Just 60 kilometres away from the bustling city of Bengaluru is the little known village of Bhaktharahalli which cuts a very different picture from its neighbouring metropolitan. Bad, broken down roads and limited transport facilities make even the most basic amenities inaccessible for the villagers.
Home to around 500 families, Bhaktharahalli has majority of its population engaged in farming and agricultural labour. Due to consistent low rainfall, the area is declared drought prone every year with the poor, landless farmers bearing the brunt of crop failure and incurring heavy losses.
For these families struggling to survive every day, sending their children to school had never been a priority. Steeped in poverty, the villagers had neither the awareness nor the time to understand the importance of education. Preparing children to become extra hands at work and add to the household income seemed a much better prospect to them for sustaining their hand-to-mouth existence.
“We were born here and grew up here. We have faced all the challenges first hand. Till 1986, there was only a single-teacher primary school in the village. Higher secondary education was a distant dream for us, which we pursued hard, walking more than 15 kilometres daily to reach the nearest school. For the girls, the situation was even worse. Parents would not let their daughters make the long journey alone. This became an excuse for confining them to household chores and marrying them off early”, shares L Kalappa, who initiated BMV Education Trust some three decades back with his friends, to make education accessible for children in the Bhaktharahalli village.
The idea was to start a school within the village, so that children could save the time and trouble of travelling far just to reach their school. L Kalappa and his friends worked hard relentlessly to get all the permissions and registrations, and then set about the task of finding the right space for the school, and starting the actual construction of the building. With limited resources, they had to face challenges every day, and many times they thought about closing down the project. But somehow one helping hand joined with another and they were able to establish a primary school in Bhaktharahalli.
One of the biggest challenges was inducting the first batch of students. The dedicated team of teachers from BMV went from door to door, talking to parents, convincing mothers to send their children to school. Many doors were shut in their face by parents who wanted their children to work and earn rather than learn. But they did not give up and with rigorous efforts were able to bring more and more children under the fold at education.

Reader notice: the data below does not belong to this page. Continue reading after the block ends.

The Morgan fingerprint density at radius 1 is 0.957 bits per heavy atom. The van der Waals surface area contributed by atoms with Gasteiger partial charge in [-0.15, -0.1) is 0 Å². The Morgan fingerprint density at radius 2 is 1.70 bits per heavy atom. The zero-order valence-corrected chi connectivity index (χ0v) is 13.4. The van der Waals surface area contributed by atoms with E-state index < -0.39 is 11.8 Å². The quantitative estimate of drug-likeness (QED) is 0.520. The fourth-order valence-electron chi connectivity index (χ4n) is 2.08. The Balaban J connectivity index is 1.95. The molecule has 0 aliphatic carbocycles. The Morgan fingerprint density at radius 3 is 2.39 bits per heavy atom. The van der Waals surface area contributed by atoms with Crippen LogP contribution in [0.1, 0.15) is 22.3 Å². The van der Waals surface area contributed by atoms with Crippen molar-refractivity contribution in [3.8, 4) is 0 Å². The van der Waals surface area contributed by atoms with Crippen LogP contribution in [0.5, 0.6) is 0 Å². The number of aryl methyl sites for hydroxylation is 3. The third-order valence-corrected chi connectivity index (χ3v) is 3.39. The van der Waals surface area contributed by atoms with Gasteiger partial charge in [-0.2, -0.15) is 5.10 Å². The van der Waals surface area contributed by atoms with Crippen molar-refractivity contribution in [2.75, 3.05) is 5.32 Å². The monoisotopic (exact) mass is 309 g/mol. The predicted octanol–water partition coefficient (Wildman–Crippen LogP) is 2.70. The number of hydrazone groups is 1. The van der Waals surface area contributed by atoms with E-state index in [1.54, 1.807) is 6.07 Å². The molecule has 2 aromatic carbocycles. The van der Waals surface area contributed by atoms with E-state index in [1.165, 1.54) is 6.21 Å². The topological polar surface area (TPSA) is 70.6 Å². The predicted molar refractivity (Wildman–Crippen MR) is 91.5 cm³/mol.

“It was the first small victory for us when after a few initial years parents started enrolling their children to the school without being prompted. It was all thanks to the efforts of the teachers, who were working day and night and giving their best to the children. Parents could see the difference education was making – the children behaved properly, dressed up neatly, talked confidently. What pained us was that despite the extra labour being done by the teachers, we could not pay them adequately. Due to lack of funds, there were times when we were not even able to pay their meagre salaries for months” L Kalappa says.
There were other hiccups – the upkeep of the school could not be maintained, no qualitative transformations were possible. With a fresh batch of children joining every year, and requests of admission coming in from neighbouring villages, the space as well as scope of the project was becoming limited. Just when the school had been accepted by the community, a crisis situation looked imminent, and L Kalappa and his friends started seeking help from all quarters to make it survive.
“We could not crush the hopes of the children, of the parents after first raising them. We were in the worst possible situation when Smile Foundation approached us. That was in 2008, and we have not looked back since. With the support of Smile, we were able to provide facilities like transport, computer labs, library, special coaching for senior students, nutritious meals, exposure visits, sports and other co-curricular activities to our students for the first time. Over the years, through continued handholding and training sessions they helped us not only remunerate our teachers well, but also facilitated their capacity building. Innovative teaching learning material, mathematics workshops, science exhibitions, brainstorming and ideological camps were introduced in the school to enhance the overall learning experience of the children”, shares L Kalappa.
BMV started as a primary school, but now has a High School and Nursery School too. Children from seven villages – Kakachokkondahalli, Basavapattana, Malamachanahalli, Belluty, Tadur and Thotluganhalli, besides Bhaktharahalli study at the school. The school has been consistently achieving 100% results in the SSLC examinations, and many BMV pass-outs are now studying to become doctors, engineers and officers. Every once in a while there is a gem like Kumari Monica who secured 96% in her SSLC (2015-16) examinations, and became the district topper.
L Kalappa sums it up, “We feel proud that we have been able to bring some change in our village, in the place of our birth. Our children do not have to face the same challenges that we had to. And the outlook of the people has drastically changed. But this is just the beginning. There is still so much more to do”.
Sarva Shiksha AbhiyanNational Education Policy Beti Bachao, Beti Padhao Digital India
Skill IndiaEnhancing Formal Skilling
National Rural Health Mission Universal Health CoverageNational Digital Health Mission Promotion of Govt. Health Schemes
Anaemia Mukt Bharat Poshan Abhiyan Atmanirbhar Bharat Abhiyan Anganwadi Strengthening